Politics

Kerala tragedy proves nothing learnt from the past

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The Prime Minister, Shri Narendra Modi and the Chief Minister of Kerala, Shri Oommen Chandy, takes stock of the situation at Puttingal temple, Paravur, in Kollam, Kerala on April 10, 2016.

Prime Minister Narendra Modi and the Chief Minister of Kerala, Oommen Chandy, takes stock of the situation at Puttingal temple, Paravur, in Kollam, Kerala on April 10, 2016.

It was around 3.30 am on April 10.

Around 15,000 pilgrims were enjoying a massive, yet unregulated fireworks display, organized to conclude the Meena-Bharani festival at Puttingal Devi Temple at Paravur in Kerala’s Kollam district.

A cracker that was to burst in air hit the ground leaving sparks flying in all directions.

Some sparks fell on an auto packed with crackers and a storehouse stocked up with more crackers, leading to a huge explosion. What followed was devastation and destruction.

More than a hundred people were killed and five times more injured.

Many were charred to death, many died due to stampede and many others died after getting hit by flying splinters from the storehouse that was transformed to a deadly “concrete explosive”.

The Prime Minister, Shri Narendra Modi visits Kollam Distt Hospital to meet the victims of fire accident, in Kerala on April 10, 2016. The Chief Minister of Kerala, Shri Oommen Chandy is also seen.

Prime Minister Narendra Modi visits Kollam Distt Hospital to meet the victims of fire accident, in Kerala on April 10, 2016.
The Chief Minister of Kerala Oommen Chandy is also seen.

What followed next was routine – fingers pointing in all directions, filing of cases, detentions, compensations, political leaders “mourning” the mishap and of course, the media getting fodder for the next couple of days.

But what we choose to overlook or forget is our past … and hence the lesson is never learnt.

Let us scan the last eight years and unearth temple tragedies lost in news archives:

1. On August 34, 2008, at least 150 people were killed in a stampede that broke out at Naina Devi Temple in Himachal Pradesh followed by a rumour of a landslide.

2. On September 30, 2008, around 224 pilgrims were killed in a stampede while rushing to reach Chamunda Devi Temple situated on a hilltop in Jodhupur city of Rajasthan.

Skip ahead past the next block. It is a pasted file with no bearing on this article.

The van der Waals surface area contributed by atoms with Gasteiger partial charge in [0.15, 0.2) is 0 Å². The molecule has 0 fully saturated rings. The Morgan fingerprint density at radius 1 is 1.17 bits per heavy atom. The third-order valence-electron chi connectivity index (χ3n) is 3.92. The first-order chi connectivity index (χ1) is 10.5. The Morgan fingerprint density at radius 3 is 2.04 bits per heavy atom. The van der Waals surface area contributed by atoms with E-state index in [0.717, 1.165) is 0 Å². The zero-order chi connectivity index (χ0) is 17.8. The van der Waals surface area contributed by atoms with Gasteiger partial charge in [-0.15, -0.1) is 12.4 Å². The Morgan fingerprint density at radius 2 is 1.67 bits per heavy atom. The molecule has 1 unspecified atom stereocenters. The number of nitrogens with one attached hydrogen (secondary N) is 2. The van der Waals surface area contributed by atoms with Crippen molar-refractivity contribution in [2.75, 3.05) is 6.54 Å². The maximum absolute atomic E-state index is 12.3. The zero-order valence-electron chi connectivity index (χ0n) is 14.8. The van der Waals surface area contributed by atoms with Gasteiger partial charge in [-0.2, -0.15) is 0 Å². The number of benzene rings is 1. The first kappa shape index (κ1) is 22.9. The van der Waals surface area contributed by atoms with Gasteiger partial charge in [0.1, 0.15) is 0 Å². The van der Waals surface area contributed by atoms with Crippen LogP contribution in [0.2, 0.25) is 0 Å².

3. On March 4, 2010, people rushed to get free clothes and lunch that were being distributed at Ram Janki Temple at Pratapgarh in Uttar Pradesh, resulting in a stampede that left 63 people, mostly women and children, dead.

4. On January 14, 2011, as many as 106 pilgrims were killed and over 100 others injured at a stampede that broke out at Lord Ayyappa Temple in Kerala’s Sabarimala as thousands of devotees were returning home post Makarajyoti darshan.

5. On November 8, 2011, at least 22 people were killed in a stampede at a religious ceremony at at Har-ki-Pauri ghat on the banks of the Ganges in Haridwar.

6. On November 19, 2012, as women had gathered to perform the Chhath festival on a ghat at Patna in Bihar, a rope bridge collapsed and the panic triggered a stampede killing as many as 18 women and children.

7. On February 10, 2013, while Kumbh Mela was underway, a stampede broke out at Allahabad railway station in Uttar Pradesh. At least 36 people were killed and around 40 others injured.

8. On October 13, 2013, during Navratri, 115 people were killed and over 100 injured in a stampede that broke out on a bridge near Ratangarh Mata Temple in Datia district of Madhya Pradesh.

9. On January 18, 2014, hundreds of followers had come to pay their last respects to Dawoodi Bohra spiritual leader Syedna Mohammed Burhanuddin, when a stampede broke out outside his house at Malabar Hill in Mumbai. The toll was 18.

10. On October 3, 2014, a total of 32 people were crushed to death in a stampede that broke out after there were rumours of an electrical short-circuit and fire post the Ravan-burning at Dushhera festival at Gandhi Maidan in Bihar’s Patna city.

11. On July 14, 2015, at least 22 pilgrims, most of them women, died and 20 others were injured in a stampede during Godavari Pushkaralu at Rajahmundry in Andhra Pradesh.

Big Wire

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